I had the first necropsy done on one of my birds about 18 months ago and breathed a sigh of relief when she came back negative for Mycoplasma gallisepticum (MG). That’s because once it’s in your flock it’s there to stay whether you can see it or not.
Mycoplasma are a genus of tiny bacteria that cause compromised immune systems and respiratory disease in their affected hosts. They’re unique in the world of bacteria because they lack a cell wall, which makes them resistant to many common antibiotics that work by targeting cell wall synthesis.
The Mycoplasma family includes more than 100 species, each infecting a specific animal species. 17 are found in poultry; two of which cause disease in chickens.
MG is primarily a respiratory infection and is becoming more common with the increased popularity of backyard flocks: more people are keeping chickens and mixing birds from different sources.
It often occurs in chickens that are co-infected with other pathogens (i.e. E. coli or Infectious Bronchitis); are stressed (e.g. changes in the pecking order, integrating into a new flock); nutritionally deficient; or live in coops with high levels of ammonia or dust. Chickens can become infected several days after exposure, but remain asymptomatic for months.
- Vertically from infected hens to their chicks through the egg.
- Direct contact between birds in a flock through shared feed, water and the environment: spread through breathing in aerosolized droplets from coughing or sneezing.
- Indirect contact on fomites (crates, contaminated shoes, hands, equipment).
- Primary areas of initial infection: eyes, nasal passages, sinuses and trachea.
- Difficulty breathing.
- Coughing, sneezing, gasping.
- Sweet smelling nasal discharge.
- Stained facial feathers.
- Foamy bubbles in the eyes.
- Swollen eyelids and sinuses (sinusitis).
- Decreased egg production.
- Severe infection may also involve the bronchi, air sacs or lungs.
- Many birds with respiratory viruses are also co-infected with E. coli, which cause severe thickening and accumulation of fluid around the air sacs; inflammation around the heart and liver.
- In cases where there are no other underlying health issues symptoms of illness are common, but the death rate is low.
- Most strains of MG respond to broad-spectrum antibiotics including Tylosin, Tetracyclines and Denegard; but not to penicillin or antibiotics which target the cell wall.
- Tylan Soluble is more effective in younger than older birds, unless given at the early stages of the disease.
- Sadly, birds that are still symptomatic after treatment are usually euthanized because MG will be too deeply entrenched within the air sacs and hollow bones to be removed.
- Medications treat the symptoms, but are not a cure.
- Once infected most birds are considered carriers for life.
- Purchase birds from known MG-free flocks.
- Obtain vaccinated birds.
- Practice good management and biosecurity.
- Quarantine new birds for least 2-3 weeks.
- Understand the chain of infection and FLAWS.
- Ensure your coop is well ventilated, keep dust and ammonia levels low. Ammonia paralyses the small hairs (cilia), which act like an escalator to move normal mucus up the trachea before being swallowed.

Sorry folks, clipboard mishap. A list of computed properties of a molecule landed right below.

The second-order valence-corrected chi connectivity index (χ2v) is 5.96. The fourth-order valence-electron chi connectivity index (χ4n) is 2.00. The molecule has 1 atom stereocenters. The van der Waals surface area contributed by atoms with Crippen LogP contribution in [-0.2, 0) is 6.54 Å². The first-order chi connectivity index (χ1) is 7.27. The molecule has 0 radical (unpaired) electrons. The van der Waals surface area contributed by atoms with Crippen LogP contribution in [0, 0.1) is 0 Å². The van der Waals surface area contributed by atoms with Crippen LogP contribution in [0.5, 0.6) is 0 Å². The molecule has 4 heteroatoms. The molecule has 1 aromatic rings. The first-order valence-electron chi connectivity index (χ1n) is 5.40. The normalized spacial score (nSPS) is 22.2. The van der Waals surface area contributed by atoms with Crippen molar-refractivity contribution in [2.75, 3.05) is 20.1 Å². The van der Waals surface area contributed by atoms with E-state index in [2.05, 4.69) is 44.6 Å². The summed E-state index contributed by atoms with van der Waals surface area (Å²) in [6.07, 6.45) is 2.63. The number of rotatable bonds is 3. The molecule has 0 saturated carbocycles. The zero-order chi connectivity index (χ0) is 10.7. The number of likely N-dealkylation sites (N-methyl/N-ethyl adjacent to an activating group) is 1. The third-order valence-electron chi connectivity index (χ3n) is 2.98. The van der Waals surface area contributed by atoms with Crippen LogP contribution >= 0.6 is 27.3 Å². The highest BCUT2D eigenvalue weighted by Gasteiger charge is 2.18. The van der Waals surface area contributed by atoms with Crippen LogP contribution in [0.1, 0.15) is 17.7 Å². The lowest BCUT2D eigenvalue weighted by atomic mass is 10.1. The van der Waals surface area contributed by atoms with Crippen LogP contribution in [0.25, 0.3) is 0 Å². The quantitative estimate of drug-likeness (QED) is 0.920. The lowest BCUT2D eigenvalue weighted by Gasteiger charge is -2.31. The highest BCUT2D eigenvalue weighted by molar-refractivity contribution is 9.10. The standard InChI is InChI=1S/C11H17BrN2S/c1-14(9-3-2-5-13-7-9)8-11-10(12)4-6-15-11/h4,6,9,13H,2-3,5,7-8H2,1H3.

- Clean and disinfect your coop, waterers and feeders often. MG can be killed with Virkon, Phenolic disinfectants and 70% ethanol.
- Provide a stress-free environment (i.e. not overcrowded, no changes in the pecking order). Give probiotics and vitamins to birds that are stressed.
- Prevent birds from getting chilled or heat stress.
- Always treat sick birds; they are more vulnerable to later becoming infected with MG.
- Provide a high quality, balanced diet.
- If hens are kept symptom-free the risk of passing MG to their chicks through the egg is reduced.
- Be vigilant about carrying potential pathogens from your adult birds to chicks that are more vulnerable.
- If chicks are exposed to a mild bout of MG they will acquire some immunity as long as they are otherwise healthy.
- Apple cider vinegar helps strengthen the immune system and keeps water containers cleaner. Use one week per month, more often if diseases are present.
What does it mean if you have a bird that tests positive for MG? Once you’ve had the pathogen in your flock assume that all birds are potential carriers and will be for life, regardless of whether they show any symptoms or not. You have a couple of options: euthanize your entire flock, disinfect your coop and all your equipment and start from scratch or keep a ‘closed’ flock with the following limitations: you can’t re-home any of your birds or bring any new birds (including your own chicks) into your flock, unless they have been vaccinated against MG. When all those birds have died you can then start over with new birds.
You must practice strict biosecurity when going between your flock and another. You can easily carry MG on your shoes or clothes. The same applies to visitors to your property – they must be careful not to transport pathogens back to their flock.
As you can see, the choices are limited and difficult. Prevention is always easier. If you are new to chickens, get all your birds from the same source, at the same time. Be happy with the birds you’ve got and work hard to keep them healthy and stress free. If you are a veteran chicken keeper and have an MG-free flock do everything you can to keep it that way. It is so easy for an unseen pathogen to infect your flock and there are no do-overs.
Credits: Merck Veterinary Manual and NADIS Animal Health Skill. Featured photo: NADIS